Looking for paint advice? Check out this influencer’s opinions on the latest whites, blues, greens & grays:
The premiere of the new X video hit the Rolling Stone website today – watch in the beginning when they cruise by John and Exene’s old house at 1118 North Genesse in North Hollywood where they lived back in the day and John carved their names into the curb:
Mortgage rates were unchanged today for the average lender. That means they remain at all-time lows that are even lower than the all-time lows seen during the previous 3 business days. Even so, today’s underlying market movement might be a bit of a wake-up call for anyone waiting to lock an interest rate.
In general, the decision to lock or float a mortgage rate has had low consequences recently. While that will likely continue to be the case until the coronavirus situation meaningfully improves, it doesn’t mean we should fall asleep at the wheel. We need to remain vigilant for signs that the most recent all-time low mortgage rates are the last we’ll see for months or years.
Today served as a fairly non-threatening wake-up call in that regard–at least for those following the intraday movement in the bond market. Mortgage rates are ultimately dictated by the bond market. When yields move higher (and specifically when mortgage-backed bond prices are moving lower), we need to be on the lookout for mortgage rates to move up. That was exactly the sort of market movement we saw this morning, and it forces some of the risk takers out there to question how many times they will push their luck before finally resigning to lock.
There is NO WAY to know when rates have finally bottomed. So it’s best to decide a personal set of rules as to how you’ll approach the lock/float decision.
What can we know about the future? That’s tough because coronavirus has changed the playbook to some extent. In general, though, mortgage lenders are hesitant to drop rates very aggressively when they’re already at all-time lows. I can also tell you that, outside of an apocalyptic scenario, mortgage rates are highly unlikely to drop by more than half a percent (which is still significant). Even dropping by that much would require a significant deterioration in the covid narrative.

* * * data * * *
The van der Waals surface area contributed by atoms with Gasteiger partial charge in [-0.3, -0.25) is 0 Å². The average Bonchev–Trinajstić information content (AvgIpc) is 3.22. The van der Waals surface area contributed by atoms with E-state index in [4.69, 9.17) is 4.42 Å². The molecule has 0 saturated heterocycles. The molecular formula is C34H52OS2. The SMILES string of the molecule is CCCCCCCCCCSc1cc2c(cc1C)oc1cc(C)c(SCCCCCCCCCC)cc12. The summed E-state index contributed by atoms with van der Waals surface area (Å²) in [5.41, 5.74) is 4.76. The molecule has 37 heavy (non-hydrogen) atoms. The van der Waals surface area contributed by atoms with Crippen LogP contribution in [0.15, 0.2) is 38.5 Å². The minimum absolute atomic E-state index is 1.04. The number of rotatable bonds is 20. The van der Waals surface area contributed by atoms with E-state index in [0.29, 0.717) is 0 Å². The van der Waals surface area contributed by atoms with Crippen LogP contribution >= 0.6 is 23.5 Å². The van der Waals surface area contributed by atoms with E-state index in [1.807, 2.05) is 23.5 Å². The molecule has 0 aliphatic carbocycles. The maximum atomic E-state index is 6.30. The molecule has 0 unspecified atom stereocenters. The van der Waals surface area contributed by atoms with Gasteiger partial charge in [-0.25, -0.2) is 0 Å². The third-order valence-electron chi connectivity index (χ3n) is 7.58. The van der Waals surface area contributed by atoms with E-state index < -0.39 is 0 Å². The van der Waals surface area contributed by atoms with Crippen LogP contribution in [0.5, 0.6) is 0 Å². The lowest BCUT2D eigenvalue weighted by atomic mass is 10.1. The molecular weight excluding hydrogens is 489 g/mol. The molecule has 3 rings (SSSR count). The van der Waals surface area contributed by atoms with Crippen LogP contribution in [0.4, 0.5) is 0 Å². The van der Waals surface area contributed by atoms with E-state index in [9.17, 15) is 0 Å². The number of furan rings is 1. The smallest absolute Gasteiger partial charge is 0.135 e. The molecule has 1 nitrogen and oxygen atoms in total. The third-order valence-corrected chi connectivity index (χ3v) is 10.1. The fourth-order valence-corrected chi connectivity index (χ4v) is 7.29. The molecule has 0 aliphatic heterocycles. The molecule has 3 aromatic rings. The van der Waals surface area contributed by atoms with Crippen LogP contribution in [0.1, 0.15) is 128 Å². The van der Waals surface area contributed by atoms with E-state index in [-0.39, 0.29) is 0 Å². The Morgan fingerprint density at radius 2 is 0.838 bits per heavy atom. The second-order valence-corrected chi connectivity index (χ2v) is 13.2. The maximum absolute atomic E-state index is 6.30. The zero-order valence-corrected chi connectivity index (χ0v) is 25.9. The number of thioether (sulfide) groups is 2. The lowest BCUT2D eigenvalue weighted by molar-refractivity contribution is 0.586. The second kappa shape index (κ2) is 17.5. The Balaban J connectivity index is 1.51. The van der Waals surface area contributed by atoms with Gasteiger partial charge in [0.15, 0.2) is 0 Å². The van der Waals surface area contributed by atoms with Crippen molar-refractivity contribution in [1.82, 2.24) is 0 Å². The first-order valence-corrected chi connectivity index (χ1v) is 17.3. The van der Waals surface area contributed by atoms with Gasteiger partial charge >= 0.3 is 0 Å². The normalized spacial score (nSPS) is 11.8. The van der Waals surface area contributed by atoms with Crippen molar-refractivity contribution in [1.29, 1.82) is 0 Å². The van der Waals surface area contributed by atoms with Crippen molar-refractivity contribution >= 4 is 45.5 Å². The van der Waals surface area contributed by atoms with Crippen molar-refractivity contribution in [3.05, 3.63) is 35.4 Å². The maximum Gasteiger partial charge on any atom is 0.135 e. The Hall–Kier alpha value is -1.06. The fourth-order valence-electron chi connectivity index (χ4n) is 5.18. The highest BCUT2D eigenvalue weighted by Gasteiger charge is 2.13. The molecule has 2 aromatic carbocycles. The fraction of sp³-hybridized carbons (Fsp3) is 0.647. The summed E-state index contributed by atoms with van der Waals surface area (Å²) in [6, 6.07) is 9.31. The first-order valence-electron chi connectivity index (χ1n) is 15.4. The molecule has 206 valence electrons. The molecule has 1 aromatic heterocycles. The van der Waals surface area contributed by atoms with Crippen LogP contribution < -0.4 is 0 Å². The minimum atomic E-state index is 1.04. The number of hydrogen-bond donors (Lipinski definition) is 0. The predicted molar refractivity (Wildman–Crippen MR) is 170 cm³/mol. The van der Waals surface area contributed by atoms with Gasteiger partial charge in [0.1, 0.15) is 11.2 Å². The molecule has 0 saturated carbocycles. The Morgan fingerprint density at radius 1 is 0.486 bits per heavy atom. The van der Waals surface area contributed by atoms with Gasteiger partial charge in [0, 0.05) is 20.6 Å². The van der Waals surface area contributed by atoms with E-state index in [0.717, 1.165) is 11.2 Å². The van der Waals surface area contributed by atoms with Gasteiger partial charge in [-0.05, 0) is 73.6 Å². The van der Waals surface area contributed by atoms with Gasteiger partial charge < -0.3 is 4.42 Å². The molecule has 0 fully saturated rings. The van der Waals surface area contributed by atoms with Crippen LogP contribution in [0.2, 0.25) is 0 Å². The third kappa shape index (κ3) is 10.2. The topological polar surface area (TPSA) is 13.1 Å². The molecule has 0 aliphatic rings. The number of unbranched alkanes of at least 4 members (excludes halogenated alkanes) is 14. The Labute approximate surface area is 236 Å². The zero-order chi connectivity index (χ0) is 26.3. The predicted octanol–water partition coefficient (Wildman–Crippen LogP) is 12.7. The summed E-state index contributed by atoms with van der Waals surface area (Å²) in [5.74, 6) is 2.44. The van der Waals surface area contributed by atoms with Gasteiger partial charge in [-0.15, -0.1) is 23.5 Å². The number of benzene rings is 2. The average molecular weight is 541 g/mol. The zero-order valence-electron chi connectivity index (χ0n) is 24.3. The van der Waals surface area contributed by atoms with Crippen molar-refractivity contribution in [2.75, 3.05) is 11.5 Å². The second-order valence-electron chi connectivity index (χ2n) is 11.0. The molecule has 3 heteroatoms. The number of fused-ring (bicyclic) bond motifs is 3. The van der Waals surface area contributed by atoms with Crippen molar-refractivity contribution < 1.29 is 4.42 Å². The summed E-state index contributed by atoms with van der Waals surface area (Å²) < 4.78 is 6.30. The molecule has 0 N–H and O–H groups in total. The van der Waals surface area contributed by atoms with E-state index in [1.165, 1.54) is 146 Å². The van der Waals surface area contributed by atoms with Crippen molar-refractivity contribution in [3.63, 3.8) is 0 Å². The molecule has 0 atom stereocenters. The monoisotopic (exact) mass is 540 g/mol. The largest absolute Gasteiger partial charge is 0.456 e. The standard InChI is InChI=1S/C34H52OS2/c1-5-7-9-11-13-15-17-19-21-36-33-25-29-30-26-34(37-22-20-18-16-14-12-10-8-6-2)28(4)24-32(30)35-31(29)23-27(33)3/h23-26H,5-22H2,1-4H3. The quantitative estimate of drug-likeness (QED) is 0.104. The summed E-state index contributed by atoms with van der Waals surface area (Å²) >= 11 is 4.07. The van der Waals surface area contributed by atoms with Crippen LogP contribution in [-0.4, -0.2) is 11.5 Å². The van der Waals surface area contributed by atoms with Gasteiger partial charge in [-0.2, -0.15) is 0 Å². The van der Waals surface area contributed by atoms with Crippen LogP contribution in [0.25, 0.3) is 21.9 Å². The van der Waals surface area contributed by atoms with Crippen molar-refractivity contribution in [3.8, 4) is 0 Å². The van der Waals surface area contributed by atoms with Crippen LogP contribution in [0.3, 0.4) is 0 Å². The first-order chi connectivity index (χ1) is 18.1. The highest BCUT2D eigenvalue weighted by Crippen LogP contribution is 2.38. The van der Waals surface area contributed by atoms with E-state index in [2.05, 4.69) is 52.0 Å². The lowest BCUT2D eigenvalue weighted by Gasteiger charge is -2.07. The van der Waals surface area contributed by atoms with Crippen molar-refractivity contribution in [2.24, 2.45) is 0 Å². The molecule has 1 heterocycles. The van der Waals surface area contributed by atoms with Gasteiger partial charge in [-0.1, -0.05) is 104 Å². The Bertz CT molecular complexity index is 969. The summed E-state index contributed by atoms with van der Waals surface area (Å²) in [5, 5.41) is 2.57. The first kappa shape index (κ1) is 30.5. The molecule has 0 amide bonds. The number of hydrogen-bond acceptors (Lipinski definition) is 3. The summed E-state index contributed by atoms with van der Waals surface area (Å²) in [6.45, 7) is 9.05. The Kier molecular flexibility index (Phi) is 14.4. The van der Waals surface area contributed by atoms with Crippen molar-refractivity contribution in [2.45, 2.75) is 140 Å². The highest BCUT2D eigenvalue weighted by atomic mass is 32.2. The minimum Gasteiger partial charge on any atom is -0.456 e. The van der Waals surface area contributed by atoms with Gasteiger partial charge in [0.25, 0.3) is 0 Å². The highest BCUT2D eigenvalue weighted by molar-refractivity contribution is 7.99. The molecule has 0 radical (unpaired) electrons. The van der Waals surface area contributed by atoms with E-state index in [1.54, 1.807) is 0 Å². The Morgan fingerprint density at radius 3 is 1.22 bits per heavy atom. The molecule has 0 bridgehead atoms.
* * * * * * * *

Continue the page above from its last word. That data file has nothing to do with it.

But how about we discuss this in a slightly simpler way. People always ask me for predictions, and I always tell them why it would be silly for me to provide and for them to put any stock in such things. What I CAN do is give you my sense of the most and least probable rate ranges within the next 3.5 months (presidential election will likely create new volatility for better or worse).
Most probable: 0.25 lower to 0.25 higher
Somewhat probable: 0.25 to 0.50 higher
Less probable: 0.25 to 0.5 lower OR 0.50 to 0.75 higher
Improbable: >0.5 lower or greater than 0.75 higher
Please keep in mind that this is as of July 8, 2020. Things can and do change rapidly when it comes to pandemics and financial markets. That said, if your takeaway is that we’re slightly more likely to see a 0.5% move higher than a 0.5% move lower, that is indeed what I am saying. Again, it would take further deterioration in the covid narrative to reverse that order. That’s totally possible, but it’s not a given as of today.
Here are the coronavirus comparisons by zip code (new counts above).
Percentage increases in cases over the last 24 days:
Carmel Valley: +293%
Solana Beach: +264%
La Jolla: +217%
Rancho Santa Fe: +207%
Del Mar: +177%
San Diego County: +189%
The ‘rona loves to party, and it’s coming for you and me – be safe!Link to SD County website
I love this video’s length and quality – it makes you want to visit!
Welcome to the Sanctuary, an incredibly private architectural masterpiece with whitewater ocean, lagoon and sunset views. This extraordinary mid-century modern home and its guest house sit on nearly an acre of Batiquitos Lagoon-front land, positioned behind a gated entry and set well away from the road. The main house (3 BR) and detached guest house (1+ BR) harmonize perfectly and both feature floor to ceiling windows. Sellers will consider offers between $4.8M and $6M (closed today for $5,399,450 cash).